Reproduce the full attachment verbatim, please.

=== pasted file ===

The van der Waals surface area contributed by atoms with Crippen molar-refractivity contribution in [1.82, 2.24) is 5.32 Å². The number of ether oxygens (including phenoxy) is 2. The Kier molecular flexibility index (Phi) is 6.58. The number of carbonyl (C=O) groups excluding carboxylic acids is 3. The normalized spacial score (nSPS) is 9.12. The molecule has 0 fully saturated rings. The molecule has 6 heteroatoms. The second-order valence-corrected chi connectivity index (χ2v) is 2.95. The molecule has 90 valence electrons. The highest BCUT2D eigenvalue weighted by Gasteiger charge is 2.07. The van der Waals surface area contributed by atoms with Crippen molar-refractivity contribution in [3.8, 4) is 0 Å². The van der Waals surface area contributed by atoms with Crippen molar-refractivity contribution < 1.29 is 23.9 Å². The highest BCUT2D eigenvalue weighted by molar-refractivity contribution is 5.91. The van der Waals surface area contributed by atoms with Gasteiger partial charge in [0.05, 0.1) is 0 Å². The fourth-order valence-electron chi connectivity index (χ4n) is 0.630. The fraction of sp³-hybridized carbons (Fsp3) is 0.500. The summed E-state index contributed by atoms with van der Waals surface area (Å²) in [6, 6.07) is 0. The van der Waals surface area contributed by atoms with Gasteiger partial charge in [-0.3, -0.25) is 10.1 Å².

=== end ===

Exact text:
The van der Waals surface area contributed by atoms with Crippen molar-refractivity contribution in [1.82, 2.24) is 5.32 Å². The number of ether oxygens (including phenoxy) is 2. The Kier molecular flexibility index (Phi) is 6.58. The number of carbonyl (C=O) groups excluding carboxylic acids is 3. The normalized spacial score (nSPS) is 9.12. The molecule has 0 fully saturated rings. The molecule has 6 heteroatoms. The second-order valence-corrected chi connectivity index (χ2v) is 2.95. The molecule has 90 valence electrons. The highest BCUT2D eigenvalue weighted by Gasteiger charge is 2.07. The van der Waals surface area contributed by atoms with Crippen molar-refractivity contribution in [3.8, 4) is 0 Å². The van der Waals surface area contributed by atoms with Crippen molar-refractivity contribution < 1.29 is 23.9 Å². The highest BCUT2D eigenvalue weighted by molar-refractivity contribution is 5.91. The van der Waals surface area contributed by atoms with Gasteiger partial charge in [0.05, 0.1) is 0 Å². The fourth-order valence-electron chi connectivity index (χ4n) is 0.630. The fraction of sp³-hybridized carbons (Fsp3) is 0.500. The summed E-state index contributed by atoms with van der Waals surface area (Å²) in [6, 6.07) is 0. The van der Waals surface area contributed by atoms with Gasteiger partial charge in [-0.3, -0.25) is 10.1 Å².